She always loved airports.
Her dad, robbed of having a son among his three children, used to take her to the parking area at the end of the runway to watch the planes take off. Her sisters were uninterested but she loved it. For a long time she thought he did it only for her.
Really he was doing it for him.
When her marriage failed and she was still only in her twenties, she took to spending time at the airport even when she wasn’t going on a trip. She liked to sit in the main terminal and watch the travelers check in, pulling their wheeled luggage along and gazing at the panel of ETAs and ETDs. She’d read or listen to string quartets through her earbuds, and then, after a couple of hours, she’d go home feeling revived.
In search of a bathroom one time she wandered into a long hallway that didn’t seem to lead anywhere. It had a firehose in the wall behind a glass case. It had a struggling ficus backed into a niche where it didn’t get any light. High windows threw some sunlight beside the niche, so she dragged the ficus there and watered it with her Evian. Every time she went to the airport, she’d go there to check on the ficus and discover that someone had moved it back to the niche. She’d set it out again in the the sun patch and water it, and it started doing better and better.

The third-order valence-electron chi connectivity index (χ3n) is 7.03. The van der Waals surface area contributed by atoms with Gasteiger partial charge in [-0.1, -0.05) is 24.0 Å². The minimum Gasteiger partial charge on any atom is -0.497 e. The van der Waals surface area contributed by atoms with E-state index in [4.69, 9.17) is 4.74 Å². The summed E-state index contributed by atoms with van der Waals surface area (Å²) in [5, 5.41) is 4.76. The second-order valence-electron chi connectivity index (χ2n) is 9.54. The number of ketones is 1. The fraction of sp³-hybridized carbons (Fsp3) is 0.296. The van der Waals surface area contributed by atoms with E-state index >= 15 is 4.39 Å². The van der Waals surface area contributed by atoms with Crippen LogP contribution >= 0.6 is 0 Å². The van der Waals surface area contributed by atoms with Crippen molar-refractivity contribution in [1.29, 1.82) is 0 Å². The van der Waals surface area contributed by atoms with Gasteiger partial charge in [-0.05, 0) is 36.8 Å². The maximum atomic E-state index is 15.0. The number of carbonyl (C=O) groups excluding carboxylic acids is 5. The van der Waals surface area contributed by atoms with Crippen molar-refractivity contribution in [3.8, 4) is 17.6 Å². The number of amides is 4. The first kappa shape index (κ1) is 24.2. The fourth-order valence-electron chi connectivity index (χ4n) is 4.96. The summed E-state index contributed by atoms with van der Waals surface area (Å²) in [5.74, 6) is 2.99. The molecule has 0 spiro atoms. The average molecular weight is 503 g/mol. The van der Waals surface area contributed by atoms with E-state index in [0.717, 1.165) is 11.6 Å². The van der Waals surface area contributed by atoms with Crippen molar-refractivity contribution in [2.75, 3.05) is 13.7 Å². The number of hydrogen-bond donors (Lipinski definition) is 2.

She saw a man look at his watch after checking in and thought he had too much time to kill before his flight. This was all on impulse and later she was surprised at herself, but she went up to him and asked if he wanted to see something special. He was nice looking, a little older than her, and had sweet eyes. She took him to the hallway with the ficus and showed him how she had nursed it back to health.
Then she took his hand and led him into the niche, and she unbuttoned her blouse and said he could have her if he wanted her.
When they were done and he had to catch his plane, he asked her name.
“You can call me Bluebird,” she said and went skipping away.
Her father used to call her Bluebird.
For a while she did this regularly, finding just the right man, showing him her ficus, and offering herself to him. These men were always grateful, then bewildered when she told them her name and skipped away.
It was better than her marriage.
But then she chose a man quite a bit older, and he wept when they were finished, and that made her wonder what he was thinking. His eyes were something other than bewildered when she said her name. They were full of sorrow.